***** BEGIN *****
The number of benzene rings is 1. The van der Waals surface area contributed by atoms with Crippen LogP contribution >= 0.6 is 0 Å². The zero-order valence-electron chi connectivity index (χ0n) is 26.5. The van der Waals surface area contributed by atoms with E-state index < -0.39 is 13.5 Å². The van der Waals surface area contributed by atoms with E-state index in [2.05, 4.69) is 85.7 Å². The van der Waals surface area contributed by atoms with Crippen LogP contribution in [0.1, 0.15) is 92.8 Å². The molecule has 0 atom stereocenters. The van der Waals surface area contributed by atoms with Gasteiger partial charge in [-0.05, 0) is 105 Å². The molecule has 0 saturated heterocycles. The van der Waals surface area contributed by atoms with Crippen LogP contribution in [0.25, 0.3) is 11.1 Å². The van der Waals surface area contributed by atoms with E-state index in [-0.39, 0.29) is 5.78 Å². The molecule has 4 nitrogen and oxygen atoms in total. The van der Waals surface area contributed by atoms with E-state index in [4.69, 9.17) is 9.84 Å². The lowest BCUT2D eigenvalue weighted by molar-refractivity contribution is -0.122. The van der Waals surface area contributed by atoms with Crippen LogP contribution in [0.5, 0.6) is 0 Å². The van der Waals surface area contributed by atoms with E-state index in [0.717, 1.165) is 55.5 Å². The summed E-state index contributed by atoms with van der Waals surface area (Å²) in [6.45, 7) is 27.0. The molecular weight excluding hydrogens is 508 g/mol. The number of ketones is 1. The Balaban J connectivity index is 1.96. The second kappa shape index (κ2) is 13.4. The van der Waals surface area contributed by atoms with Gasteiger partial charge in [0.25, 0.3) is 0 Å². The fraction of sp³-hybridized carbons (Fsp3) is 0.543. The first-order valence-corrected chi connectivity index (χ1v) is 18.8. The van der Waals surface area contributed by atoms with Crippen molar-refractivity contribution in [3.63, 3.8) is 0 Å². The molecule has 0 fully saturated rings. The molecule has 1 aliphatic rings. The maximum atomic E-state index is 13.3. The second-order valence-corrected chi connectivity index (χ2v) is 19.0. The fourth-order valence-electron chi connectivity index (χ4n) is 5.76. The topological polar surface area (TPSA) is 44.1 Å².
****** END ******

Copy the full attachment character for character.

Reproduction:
The number of benzene rings is 1. The van der Waals surface area contributed by atoms with Crippen LogP contribution >= 0.6 is 0 Å². The zero-order valence-electron chi connectivity index (χ0n) is 26.5. The van der Waals surface area contributed by atoms with E-state index < -0.39 is 13.5 Å². The van der Waals surface area contributed by atoms with E-state index in [2.05, 4.69) is 85.7 Å². The van der Waals surface area contributed by atoms with Crippen LogP contribution in [0.1, 0.15) is 92.8 Å². The molecule has 0 atom stereocenters. The van der Waals surface area contributed by atoms with Gasteiger partial charge in [-0.05, 0) is 105 Å². The molecule has 0 saturated heterocycles. The van der Waals surface area contributed by atoms with Crippen LogP contribution in [0.25, 0.3) is 11.1 Å². The van der Waals surface area contributed by atoms with E-state index in [-0.39, 0.29) is 5.78 Å². The molecule has 4 nitrogen and oxygen atoms in total. The van der Waals surface area contributed by atoms with E-state index in [4.69, 9.17) is 9.84 Å². The lowest BCUT2D eigenvalue weighted by molar-refractivity contribution is -0.122. The van der Waals surface area contributed by atoms with Crippen LogP contribution in [0.5, 0.6) is 0 Å². The van der Waals surface area contributed by atoms with E-state index in [0.717, 1.165) is 55.5 Å². The summed E-state index contributed by atoms with van der Waals surface area (Å²) in [6.45, 7) is 27.0. The molecular weight excluding hydrogens is 508 g/mol. The number of ketones is 1. The Balaban J connectivity index is 1.96. The second kappa shape index (κ2) is 13.4. The van der Waals surface area contributed by atoms with Gasteiger partial charge in [0.25, 0.3) is 0 Å². The fraction of sp³-hybridized carbons (Fsp3) is 0.543. The first-order valence-corrected chi connectivity index (χ1v) is 18.8. The van der Waals surface area contributed by atoms with Crippen molar-refractivity contribution in [3.63, 3.8) is 0 Å². The molecule has 0 fully saturated rings. The molecule has 1 aliphatic rings. The maximum atomic E-state index is 13.3. The second-order valence-corrected chi connectivity index (χ2v) is 19.0. The fourth-order valence-electron chi connectivity index (χ4n) is 5.76. The topological polar surface area (TPSA) is 44.1 Å².